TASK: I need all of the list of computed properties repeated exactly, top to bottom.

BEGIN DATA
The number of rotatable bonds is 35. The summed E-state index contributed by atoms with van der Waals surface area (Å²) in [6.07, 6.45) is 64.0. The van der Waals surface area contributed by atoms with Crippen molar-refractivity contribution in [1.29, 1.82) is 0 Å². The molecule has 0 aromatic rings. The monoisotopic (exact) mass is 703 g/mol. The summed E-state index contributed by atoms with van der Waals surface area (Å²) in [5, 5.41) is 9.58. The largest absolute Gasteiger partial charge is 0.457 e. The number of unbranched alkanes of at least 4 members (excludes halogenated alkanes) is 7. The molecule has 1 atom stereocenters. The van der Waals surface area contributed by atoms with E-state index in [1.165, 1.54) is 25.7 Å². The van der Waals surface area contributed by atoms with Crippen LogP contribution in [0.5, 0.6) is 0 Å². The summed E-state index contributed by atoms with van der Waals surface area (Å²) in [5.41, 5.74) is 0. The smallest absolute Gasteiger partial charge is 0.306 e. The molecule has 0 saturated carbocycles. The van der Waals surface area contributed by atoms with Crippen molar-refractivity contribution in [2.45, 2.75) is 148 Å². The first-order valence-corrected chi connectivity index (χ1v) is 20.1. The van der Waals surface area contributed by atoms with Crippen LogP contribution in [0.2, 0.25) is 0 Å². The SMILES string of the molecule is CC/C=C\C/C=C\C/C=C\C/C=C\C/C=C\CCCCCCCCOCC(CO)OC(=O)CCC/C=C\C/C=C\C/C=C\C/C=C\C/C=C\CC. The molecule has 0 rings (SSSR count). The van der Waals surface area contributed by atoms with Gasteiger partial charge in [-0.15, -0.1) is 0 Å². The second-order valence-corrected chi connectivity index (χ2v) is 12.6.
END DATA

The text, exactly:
The number of rotatable bonds is 35. The summed E-state index contributed by atoms with van der Waals surface area (Å²) in [6.07, 6.45) is 64.0. The van der Waals surface area contributed by atoms with Crippen molar-refractivity contribution in [1.29, 1.82) is 0 Å². The molecule has 0 aromatic rings. The monoisotopic (exact) mass is 703 g/mol. The summed E-state index contributed by atoms with van der Waals surface area (Å²) in [5, 5.41) is 9.58. The largest absolute Gasteiger partial charge is 0.457 e. The number of unbranched alkanes of at least 4 members (excludes halogenated alkanes) is 7. The molecule has 1 atom stereocenters. The van der Waals surface area contributed by atoms with E-state index in [1.165, 1.54) is 25.7 Å². The van der Waals surface area contributed by atoms with Crippen LogP contribution in [0.5, 0.6) is 0 Å². The summed E-state index contributed by atoms with van der Waals surface area (Å²) in [5.41, 5.74) is 0. The smallest absolute Gasteiger partial charge is 0.306 e. The molecule has 0 saturated carbocycles. The van der Waals surface area contributed by atoms with Crippen molar-refractivity contribution in [2.45, 2.75) is 148 Å². The first-order valence-corrected chi connectivity index (χ1v) is 20.1. The van der Waals surface area contributed by atoms with Crippen LogP contribution in [0.2, 0.25) is 0 Å². The SMILES string of the molecule is CC/C=C\C/C=C\C/C=C\C/C=C\C/C=C\CCCCCCCCOCC(CO)OC(=O)CCC/C=C\C/C=C\C/C=C\C/C=C\C/C=C\CC. The molecule has 0 rings (SSSR count). The van der Waals surface area contributed by atoms with Gasteiger partial charge in [-0.15, -0.1) is 0 Å². The second-order valence-corrected chi connectivity index (χ2v) is 12.6.